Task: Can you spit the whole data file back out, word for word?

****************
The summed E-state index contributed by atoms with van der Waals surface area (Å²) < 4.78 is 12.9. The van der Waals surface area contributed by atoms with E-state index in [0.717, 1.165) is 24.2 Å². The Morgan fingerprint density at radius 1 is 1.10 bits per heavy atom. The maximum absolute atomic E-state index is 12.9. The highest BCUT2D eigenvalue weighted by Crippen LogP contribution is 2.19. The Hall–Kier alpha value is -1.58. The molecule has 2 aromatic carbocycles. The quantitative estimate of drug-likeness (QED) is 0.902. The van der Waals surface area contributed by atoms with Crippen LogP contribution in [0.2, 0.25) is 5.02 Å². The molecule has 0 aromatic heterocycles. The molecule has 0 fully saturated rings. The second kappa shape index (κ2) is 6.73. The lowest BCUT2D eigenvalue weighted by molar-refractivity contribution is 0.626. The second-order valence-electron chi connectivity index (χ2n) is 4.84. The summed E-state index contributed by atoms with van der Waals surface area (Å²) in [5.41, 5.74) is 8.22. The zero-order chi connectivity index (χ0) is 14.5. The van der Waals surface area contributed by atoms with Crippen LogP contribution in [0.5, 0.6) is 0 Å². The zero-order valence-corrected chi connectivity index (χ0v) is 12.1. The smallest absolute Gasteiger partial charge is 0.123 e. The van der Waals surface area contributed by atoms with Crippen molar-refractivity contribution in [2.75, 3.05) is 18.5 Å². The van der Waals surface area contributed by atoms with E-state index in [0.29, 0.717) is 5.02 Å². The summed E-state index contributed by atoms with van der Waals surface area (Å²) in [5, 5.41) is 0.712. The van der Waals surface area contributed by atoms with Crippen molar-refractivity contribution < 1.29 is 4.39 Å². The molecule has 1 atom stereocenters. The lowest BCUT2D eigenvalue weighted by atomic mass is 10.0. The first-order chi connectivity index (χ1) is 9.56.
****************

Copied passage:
The summed E-state index contributed by atoms with van der Waals surface area (Å²) < 4.78 is 12.9. The van der Waals surface area contributed by atoms with E-state index in [0.717, 1.165) is 24.2 Å². The Morgan fingerprint density at radius 1 is 1.10 bits per heavy atom. The maximum absolute atomic E-state index is 12.9. The highest BCUT2D eigenvalue weighted by Crippen LogP contribution is 2.19. The Hall–Kier alpha value is -1.58. The molecule has 2 aromatic carbocycles. The quantitative estimate of drug-likeness (QED) is 0.902. The van der Waals surface area contributed by atoms with Crippen LogP contribution in [0.2, 0.25) is 5.02 Å². The molecule has 0 aromatic heterocycles. The molecule has 0 fully saturated rings. The second kappa shape index (κ2) is 6.73. The lowest BCUT2D eigenvalue weighted by molar-refractivity contribution is 0.626. The second-order valence-electron chi connectivity index (χ2n) is 4.84. The summed E-state index contributed by atoms with van der Waals surface area (Å²) in [5.41, 5.74) is 8.22. The zero-order chi connectivity index (χ0) is 14.5. The van der Waals surface area contributed by atoms with Crippen LogP contribution in [0.5, 0.6) is 0 Å². The zero-order valence-corrected chi connectivity index (χ0v) is 12.1. The smallest absolute Gasteiger partial charge is 0.123 e. The van der Waals surface area contributed by atoms with Crippen molar-refractivity contribution in [2.75, 3.05) is 18.5 Å². The van der Waals surface area contributed by atoms with E-state index in [0.29, 0.717) is 5.02 Å². The summed E-state index contributed by atoms with van der Waals surface area (Å²) in [5, 5.41) is 0.712. The van der Waals surface area contributed by atoms with Crippen molar-refractivity contribution < 1.29 is 4.39 Å². The molecule has 1 atom stereocenters. The lowest BCUT2D eigenvalue weighted by atomic mass is 10.0. The first-order chi connectivity index (χ1) is 9.56.